The highly anticipated Xi-Biden meeting was conducted yesterday, bringing some relief to tense China-US relations. Compared with the clashes between senior officials of both countries during their first high-level meeting in Alaska earlier in March, Chinese President Xi Jinping and US President Joe Biden sat before their screens and started the talks on a friendlier, warmer note.
At the meeting, Biden wore a red tie in a nod to Chinese colours, while Xi wore a blue one, representing the colours of the Democratic Party. Both parties had a smile on their face and were polite in each of their opening remarks.
Biden delivered his remarks first, beginning by reminiscing about old times with Xi, hoping that both of them could meet face to face next time “like we used to when we travelled through China”.
Burden of being an ‘old friend’
Biden was already acquainted with Xi before becoming president. When he visited China in 2011 as vice-president, then Chinese Vice-President Xi accompanied him on the entire trip. It was reported that the pair spoke for over ten hours over the five-day trip and visited Dujiangyan in Sichuan, where they played basketball at a local high school. The following year, Xi visited the US and was received by Biden. When Biden visited China again in 2013, Xi, who had become the Chinese president then, called Biden “my old friend”.
...when the Chinese call someone their “old friend”, they simply mean that they have known them for a long time, but do not necessarily consider them their “true friends”.
This moniker “old friend” has put somewhat of a burden on Biden in the US. In June, Biden, who had already taken office, felt the need to publicly declare, “Let’s get something straight. We know each other well; we’re not old friends. It’s just pure business.” A few hours before the meeting yesterday, White House press secretary Jen Psaki insisted that Biden “still does not consider him an ‘old friend’”.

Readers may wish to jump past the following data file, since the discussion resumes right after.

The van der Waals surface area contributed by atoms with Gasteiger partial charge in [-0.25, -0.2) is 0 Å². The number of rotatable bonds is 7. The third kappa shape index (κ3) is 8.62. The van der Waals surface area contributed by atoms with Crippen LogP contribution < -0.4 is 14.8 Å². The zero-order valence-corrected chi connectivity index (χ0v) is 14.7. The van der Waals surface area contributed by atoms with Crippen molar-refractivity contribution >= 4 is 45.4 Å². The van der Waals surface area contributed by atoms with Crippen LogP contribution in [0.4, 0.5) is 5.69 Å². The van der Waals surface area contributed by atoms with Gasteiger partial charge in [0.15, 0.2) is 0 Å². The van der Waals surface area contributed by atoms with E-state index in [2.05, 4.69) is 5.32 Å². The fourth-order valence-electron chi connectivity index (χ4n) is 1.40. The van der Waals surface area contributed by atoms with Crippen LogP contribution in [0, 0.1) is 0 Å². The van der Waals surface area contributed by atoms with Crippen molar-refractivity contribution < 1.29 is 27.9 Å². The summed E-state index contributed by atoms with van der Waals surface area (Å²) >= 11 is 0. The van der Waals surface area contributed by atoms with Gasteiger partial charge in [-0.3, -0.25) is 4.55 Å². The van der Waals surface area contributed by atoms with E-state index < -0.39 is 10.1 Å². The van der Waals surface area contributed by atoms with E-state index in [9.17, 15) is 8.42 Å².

However, Biden’s denial did not affect how Xi addressed him. In his opening remarks yesterday, Xi said, “I'm very happy to see my old friend.” Their ambiguous “old friend” relationship leaves much food for thought.
According to a Chinese academic, when the Chinese call someone their “old friend”, they simply mean that they have known them for a long time, but do not necessarily consider them their “true friends”.
Other analysts commented that Xi had specifically addressed Biden as an “old friend” even though the latter had denied that relationship; while Biden had returned the greeting with a smile, he was in fact reminding China that all countries must follow the rules — the opening remarks of both top leaders were actually a tussle for the upper hand in terms of discourse and rhetoric.
Beijing is in no hurry to resolve the Taiwan issue
The mild opening statements were just the tip of the iceberg. Judging by the read-outs of the meeting released by both countries, beneath the veiled comments, both sides held fast to their positions on Xinjiang, Hong Kong and other issues. Their sharpest conflict was over the Taiwan issue, which is also the most real and pressing issue that both parties must manage.
According to information released by the Chinese foreign ministry, Xi criticised “repeated attempts by the Taiwan authorities to look for US support for their independence agenda as well as the intention of some Americans to use Taiwan to contain China”, leading to tensions in the Taiwan Strait. For the first time, he said: “China is patient and seeks peaceful reunification with great sincerity and effort.”